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Tuesday, April 28, 2009

Review: Cary Judd - Goodnight Human


Cary Judd – Goodnight Human
2009, Cary D Judd

Cary Judd is a native of Thousand Oaks, California who has found a home on the Wyoming/Idaho border in the shadow of the Teton Mountain Range. Judd uses this lifeline to nature as impetus and inspiration in his songwriting, drawing moments from his life into song. Judd’s third album, Goodnight Human, presents some of these moments in snapshot style, drawn in non-traditional pop instrumentation yet with a distinct pop sensibility.

Judd marches to the beat of his own drummer, and I can’t say I was able to follow the beat at every point on Goodnight Human, but the album has moments that are absolutely inspiring. Judd’s instrumentation and arrangement style could best be described as Americana/Pop. Goodnight Human has a distinctive sound that borders on Country, yet the pop hooks and infectious melodies will make you want to get up and dance. The opening song, Andromeda, will make you wonder just what you got yourself into, but then Judd launches into The Apocalyptic Love Song, a tongue-in-cheek declaration of true love forever (seriously). Angel With A Cigarette is highly catchy pop music that’s a bit bizarre but highly listenable.

My favorite song on the album is Valentine, a well-written Pop/Americana song. This is definite mix-tape material; it’s a bit quirky and has real commercial potential. Flicker is perhaps the biggest potential hit on Goodnight Human with lush harmonies, a great arrangement and a highly danceable nature. Stars is another song with a memorable melody and harmonies and a powerful pop arrangement. Other songs of note are Huang Shan (The Ah-Ha Song), Sarah, Kiss Comes To Shove and A Time To Lie.

Cary Judd carves out a musical niche that’s not well populated on Goodnight Human. Since the emergence of Americana as its own genre artists have been toying with it and stretching the boundaries, and many have taken it to the pop side, but perhaps no one has done it as well as Cary Judd. Goodnight Human is a mixed bag: just about half the tracks here are average, and there’s nothing here that will turn listeners away, but there are six tracks on this album that are golden. Flicker and Valentine could put Judd on the map; both songs could do well on commercial radio or licensed into TV or Films. The sound that Judd has crafted is, if not unique, rare. Cary Judd will turn heads and hearts with his music.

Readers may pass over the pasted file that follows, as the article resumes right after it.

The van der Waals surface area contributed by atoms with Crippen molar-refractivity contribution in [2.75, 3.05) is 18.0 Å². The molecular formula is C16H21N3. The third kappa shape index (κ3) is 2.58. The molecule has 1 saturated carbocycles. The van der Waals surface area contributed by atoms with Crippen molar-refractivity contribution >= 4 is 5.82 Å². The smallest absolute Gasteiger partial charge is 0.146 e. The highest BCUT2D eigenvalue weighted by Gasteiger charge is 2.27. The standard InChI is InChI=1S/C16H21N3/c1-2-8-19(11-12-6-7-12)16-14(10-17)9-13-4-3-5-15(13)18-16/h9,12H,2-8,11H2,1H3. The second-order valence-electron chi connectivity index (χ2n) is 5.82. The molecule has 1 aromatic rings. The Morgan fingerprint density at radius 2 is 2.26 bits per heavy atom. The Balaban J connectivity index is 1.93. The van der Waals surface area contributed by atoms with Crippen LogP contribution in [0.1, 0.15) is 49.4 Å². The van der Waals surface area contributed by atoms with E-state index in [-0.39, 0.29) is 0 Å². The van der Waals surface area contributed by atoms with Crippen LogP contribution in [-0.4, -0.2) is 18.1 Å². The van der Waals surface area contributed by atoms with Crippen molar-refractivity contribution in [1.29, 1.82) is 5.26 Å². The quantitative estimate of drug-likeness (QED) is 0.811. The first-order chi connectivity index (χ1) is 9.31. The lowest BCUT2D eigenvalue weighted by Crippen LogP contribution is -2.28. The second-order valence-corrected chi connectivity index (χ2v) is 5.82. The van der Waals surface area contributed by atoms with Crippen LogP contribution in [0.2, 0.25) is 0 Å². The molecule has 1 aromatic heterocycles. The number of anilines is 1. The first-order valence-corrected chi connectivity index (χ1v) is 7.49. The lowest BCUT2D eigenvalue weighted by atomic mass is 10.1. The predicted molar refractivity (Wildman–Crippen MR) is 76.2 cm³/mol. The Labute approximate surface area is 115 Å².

Rating: 4 Stars (Out of 5)

You can learn more about Cary Judd at http://www.caryjudd.com/. You can purchase a copy of Goodnight Human at www.cdbaby.com/cd/caryjudd3.

7 comments:

Anonymous said...

I have been listening to CJ for the last few years and Goodnight Human is amazing. I dig the sound he brings to Ah-ha and Valentine. I was at the CD Release show and he rocked it. Cary is a sleeping giant ready to explode.

Ryan said...

"The sound that Judd has crafted is, if not unique, rare. Cary Judd will turn heads and hearts with his music." I think this hits it on the head. The thing about Cary's music is that it continues to grow on you. You love it at first, but then the more you listen the more you love it. Thanks for the review.

lisa said...
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Clint said...

I have the CD Goodnight Human, and listen to it constantly. The songs are very well written and catchy, and all have thier own sound. I have seen Cary perform a couple of times, and he is amazing to watch. What is amazing about his music is that it is totally his, he does it all. I agree that he is a sleeping giant ready to explode.

Anonymous said...

Americana bordering on country? I didn't really get that from listening to it. I was interested because of your review, but your review is confusing to me, either way thanks for the recommendation, this is a brilliant album. Funny how different people hear different things.

Anonymous said...
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Wildy said...

I welcome comments on reviews, but do request that comments and responses be respectful, both of the writer and of other folks who choose to comment. Contributors who don't show basic respect and civility will be removed.

That being said, there is a distinctive yet subtle Americana thread that runs through the album. It might not be the first thing you pick up on, and it doesn't necessarily touch on every song, but it's very much there. It's one of the more intriguing aspects of the album, in my opinion.

Wildy